These heirloom beans contain lectin strands that have a strong ability to fight against certain autoimmune diseases. In a study published in the Journal of Biomedicine and Biotechnology, the lectin in anasazi beans was shown to have potent anti-HIV properties.
Scientists showed that the Anasazi bean lectin inhibited HIV-1 reverse transcriptase. This is highly significant since without reverse transcriptase, HIV can’t become incorporated into the host cell and can’t reproduce. (5)
One to two servings a day of anasazi beans can help toward reducing bodily inflammation, which triggers pretty much every kind of disease. Several studies have found that people who eat diets high in fiber have lower C-reactive protein (CRP) levels in their blood. CRP is the marker of inflammation that’s been linked to diseases like diabetes, heart disease and rheumatoid arthritis.
High-fiber foods like beans can also decrease inflammation by lowering your body weight and feeding beneficial bacteria living in your gut, which then releases substances in your body that promote lower levels of inflammation. (6)
Anasazi beans are very high in fiber, which means that their consumption can help to lower CRP levels, increase beneficial bacteria, decrease body weight and, in turn, decrease overall inflammation in your body.
Anasazi beans are best when purchased in the dried state and out of the bulk section in your local health food store, or at a reputable dealer online. You can also find them at the farmers market depending on where you live.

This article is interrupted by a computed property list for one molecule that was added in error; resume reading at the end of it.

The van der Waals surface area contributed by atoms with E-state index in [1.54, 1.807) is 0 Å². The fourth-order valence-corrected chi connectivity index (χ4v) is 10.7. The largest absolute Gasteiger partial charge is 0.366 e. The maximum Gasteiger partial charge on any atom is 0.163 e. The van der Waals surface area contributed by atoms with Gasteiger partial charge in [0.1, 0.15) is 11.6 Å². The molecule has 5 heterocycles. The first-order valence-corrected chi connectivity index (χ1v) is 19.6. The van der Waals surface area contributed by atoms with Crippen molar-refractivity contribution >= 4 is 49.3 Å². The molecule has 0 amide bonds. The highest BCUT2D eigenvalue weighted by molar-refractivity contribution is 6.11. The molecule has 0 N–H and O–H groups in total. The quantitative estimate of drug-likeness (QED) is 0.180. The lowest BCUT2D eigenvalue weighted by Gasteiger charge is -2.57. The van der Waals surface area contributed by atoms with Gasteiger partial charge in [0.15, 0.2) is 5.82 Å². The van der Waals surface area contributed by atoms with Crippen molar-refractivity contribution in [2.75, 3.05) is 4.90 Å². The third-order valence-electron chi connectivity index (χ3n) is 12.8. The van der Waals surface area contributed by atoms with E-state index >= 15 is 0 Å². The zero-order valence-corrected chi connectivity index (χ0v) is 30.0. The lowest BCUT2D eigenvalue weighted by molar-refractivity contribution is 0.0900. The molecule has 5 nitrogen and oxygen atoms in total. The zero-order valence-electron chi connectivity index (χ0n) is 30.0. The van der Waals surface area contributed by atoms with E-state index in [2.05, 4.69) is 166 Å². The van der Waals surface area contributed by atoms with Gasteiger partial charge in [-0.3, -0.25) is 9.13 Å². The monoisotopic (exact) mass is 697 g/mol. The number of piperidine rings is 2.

Check for beans that are shiny and firm with even coloring, which shows recent harvesting. You must soak them overnight before cooking the next day. They should also be picked through to sort out any debris or shriveled beans.
Anasazi beans are great because they take much less time to cook than other beans. You can quick soak them by pouring boiling water over them and letting them sit for an hour, or soak them in cold water overnight.
Once soaked, anasazi beans only need to be brought to a boil and then simmered in a covered pot for roughly 10 minutes to an hour depending on the recipe and preferred texture. They have a wonderful sweet meatiness to them that lends perfectly to stews and baking. They can also be cooked in hot water and seasoned. Anasazi beans can be used as a replacement bean in any dish calling for kidney or pinto beans.
Store the dried beans in an airtight container in a dark place. They will last indefinitely, but it’s best to consume within six months as they begin to fade in taste and start losing moisture. The fresher they are, the better and creamier they taste.
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Anasazi beans are a great natural food that can have powerful, positive effects on your body’s health. As with all beans, they do have the potential to cause mild side effects like migraines due to tannins and intestinal gas.
However, this unique heirloom bean actually contains much less headache- and gas-producing compounds when compared to other beans.